The high value of low-skilled jobs in the hotel industry
It’s not uncommon for senior managers and executives in the hotel industry to have started their careers “at the bottom,” gaining experience and moving up the ladder to reach the positions they hold today. The hospitality industry values experience and they often promote from within. There is a wide variety of job opportunities in this industry and many of the larger hotels offer training and development programs to their employees.
According to a recent survey conducted by the American Hotel & Lodging Association (AH&LA) along with WageWatch, Inc., many general managers, senior executives and CEO’s began their careers in hourly, entry-level jobs. Clearly, in the hotel industry, you can find life-long employment, job satisfaction and swift promotions. Most employees can become eligible for promotion after just one year. “From front desk to the CEO Suite, hotel jobs can offer a fast track to management.”
The report reveals that turnover is surprisingly low within the industry. Ninety percent of salaried employees and 75 percent of hourly workers who responded to the survey stayed with their company for an average of 5 or more years. As hourly workers move up (often within a year), they create new openings for the next group of new employees to begin their professional careers.
A Good Place to Start
In housekeeping, you can really showcase your attention to detail and potential leadership abilities. You’ll start by cleaning rooms and common areas, changing beds, removing trash and sanitizing bathrooms. In a year’s time, you might apply for a front desk position or go into other areas of the hotel’s operations to broaden your experience.
In food and beverage service, you may start out by stacking and replacing products, serving or delivering food/beverages (room service), preparing work areas, cleaning up dining rooms, etc. To move up in this area, employees can attend hospitality courses to become line cooks and chefs or learn the business side of food service by obtaining a Management Certificate in Hospitality.
Another common entry point for many who are new to the hotel business is the front desk, where you typically don’t need special training; usually a high school diploma is fine. You’ll be handling payments, making reservations, checking guests in and out and keeping an eye on which room are available. Once you’ve proven yourself, your next step is to become a front-desk supervisor and then possibly advance on to assistant manager.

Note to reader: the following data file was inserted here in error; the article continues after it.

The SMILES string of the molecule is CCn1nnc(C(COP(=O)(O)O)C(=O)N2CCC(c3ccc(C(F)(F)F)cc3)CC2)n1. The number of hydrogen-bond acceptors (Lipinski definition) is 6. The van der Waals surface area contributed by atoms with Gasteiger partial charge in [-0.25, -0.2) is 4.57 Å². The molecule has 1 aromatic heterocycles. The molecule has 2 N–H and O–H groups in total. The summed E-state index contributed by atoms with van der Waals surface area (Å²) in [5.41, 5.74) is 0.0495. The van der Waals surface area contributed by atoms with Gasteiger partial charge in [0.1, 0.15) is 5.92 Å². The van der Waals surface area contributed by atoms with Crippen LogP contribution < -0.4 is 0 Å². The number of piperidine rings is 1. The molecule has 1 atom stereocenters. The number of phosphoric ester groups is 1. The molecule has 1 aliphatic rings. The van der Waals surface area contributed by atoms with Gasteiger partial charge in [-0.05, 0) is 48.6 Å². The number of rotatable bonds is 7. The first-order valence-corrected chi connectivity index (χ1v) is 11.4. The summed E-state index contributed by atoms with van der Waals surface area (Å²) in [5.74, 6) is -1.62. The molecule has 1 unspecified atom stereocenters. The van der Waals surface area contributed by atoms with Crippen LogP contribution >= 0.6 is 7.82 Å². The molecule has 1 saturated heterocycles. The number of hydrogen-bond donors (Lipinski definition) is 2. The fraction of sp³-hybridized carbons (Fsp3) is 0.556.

Regardless of where you start out and what you’re doing, you’re watching, learning and getting exposure to the hotel business and how to work in teams, interact with guests and be responsible for your daily assignments. It’s all good experience and offers you a chance to try out a few different jobs to see what suits you best.
According to Jo Neill, former HR Director at the historic Hotel Boulderado in Boulder, CO, “it’s great having new employees with little or no experience and who start at the bottom.” They don’t have any bad habits and are a blank slate for training them to do things the way your particular hotel prefers.
Jo believes “the skills learned in the early, entry-level phase of this career are easily transferred to the next level and beyond: especially customer service skills. It doesn’t matter whether you’re in maintenance and are coming into a guest’s room to fix something or if you’re in housekeeping and are delivering fresh towels, customer service comes into play whenever you are interacting with guests.”
It’s a great time to be in the hotel business. New technologies and dynamic growth are constantly driving new jobs and opportunities. Since people are the focus of this industry, helping employees advance and achieve greater success is all part of the hotel’s plan.